Julia Fletcher is a designer, photographer, and content creator based in Manhattan, NYC, where she is currently freelancing for Second City Prints and AdHoc Presents.
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1) To kick things off, could you tell us a little about your career background and current role?
I’m a designer, photographer, and content creator currently based in Manhattan, NYC. I work in the music industry — specializing in poster design, merchandise, social media content, and album artwork.
Right now I take on a few roles, I’m a freelance designer for Second City Prints, an editorial intern for Alt Citizen, and a freelance photographer for AdHoc Presents.
2) What does a day in the life look like for you? Can you take us through a recent workday?
Since COVID has taken over, the music industry has been on hold which has been especially hard for those of us who rely on gigs for income.
While a typical day not in quarantine would look like photographing shows for AdHoc or Alt Citizen, or designing posters for upcoming gigs, everything has shifted and visual artists in the music industry have to get creative with how we source income.
For me, that’s been designing my own merch and selling it through my online store to get some extra rent cash. I’ve also been super vocal online about taking freelance gigs, so I’ve been working on various projects that have shown up in my email inbox — from album artwork to merch lines!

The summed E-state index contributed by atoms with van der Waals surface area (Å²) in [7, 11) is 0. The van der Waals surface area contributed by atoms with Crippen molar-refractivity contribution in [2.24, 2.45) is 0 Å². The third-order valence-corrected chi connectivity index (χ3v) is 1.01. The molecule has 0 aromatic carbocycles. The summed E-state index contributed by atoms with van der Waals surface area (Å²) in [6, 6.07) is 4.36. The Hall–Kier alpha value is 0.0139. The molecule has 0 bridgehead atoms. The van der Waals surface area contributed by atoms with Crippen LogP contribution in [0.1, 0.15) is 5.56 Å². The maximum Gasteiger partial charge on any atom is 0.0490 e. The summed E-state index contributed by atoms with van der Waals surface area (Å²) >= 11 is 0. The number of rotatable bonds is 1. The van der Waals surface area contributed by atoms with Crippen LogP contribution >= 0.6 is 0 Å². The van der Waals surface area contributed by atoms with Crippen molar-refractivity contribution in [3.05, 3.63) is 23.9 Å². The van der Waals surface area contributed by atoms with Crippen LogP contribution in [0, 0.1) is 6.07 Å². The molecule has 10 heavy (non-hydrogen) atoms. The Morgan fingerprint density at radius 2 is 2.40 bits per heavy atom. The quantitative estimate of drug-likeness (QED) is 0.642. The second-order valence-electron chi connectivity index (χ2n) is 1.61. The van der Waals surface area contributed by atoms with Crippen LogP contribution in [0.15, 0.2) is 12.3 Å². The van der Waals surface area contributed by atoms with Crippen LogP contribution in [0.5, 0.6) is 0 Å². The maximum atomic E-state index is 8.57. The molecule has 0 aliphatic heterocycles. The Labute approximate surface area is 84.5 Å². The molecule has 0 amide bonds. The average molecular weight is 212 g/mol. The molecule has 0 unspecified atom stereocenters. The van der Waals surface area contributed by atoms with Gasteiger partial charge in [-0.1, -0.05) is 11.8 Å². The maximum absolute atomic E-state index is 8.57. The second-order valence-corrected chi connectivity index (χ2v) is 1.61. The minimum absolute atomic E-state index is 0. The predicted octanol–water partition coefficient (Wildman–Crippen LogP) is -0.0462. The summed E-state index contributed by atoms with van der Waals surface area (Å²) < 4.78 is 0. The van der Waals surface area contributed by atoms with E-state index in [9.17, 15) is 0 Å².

Every recent workday has been remote and work from home, so that typically looks like managing my online store and getting orders processed and shipped out, working on content for Alt Citizen, and designing merch for various bands through Second City Prints.
3) Does your current role allow for flexible or remote working? If so, how does that fit into your life and routine?
Everything since quarantine has been remote with a flexible work from home schedule. Since I work for myself right now, I set my own work hours. Quarantine has pretty much forced me into the freelance lifestyle, because I was actually searching for a full time job before everything.
I quit my corporate 9-5 job in February because it wasn’t in my career field at all, and was mentally draining. I guess it was bad timing with everything that happened shortly after, but I’ve learned that this new routine of working for myself as a freelancer is actually pretty rewarding financially and mentally.
4) What does work-life balance mean to you and how do you work to achieve that goal?
I’ve had to re-define what a work-life balance means to me over the past few weeks since I transitioned to full time freelance. Since most of the projects I take on I’m passionate about, it’s tempting to want to just spend all my time on them until they’re done. But that could be extremely tiring and I could easily overwork myself.
As a full time freelancer now working from home, I really needed to start setting boundaries for myself and one of those was not working on the weekends. When your hobby is your career, it’s easy to just work on projects all the time.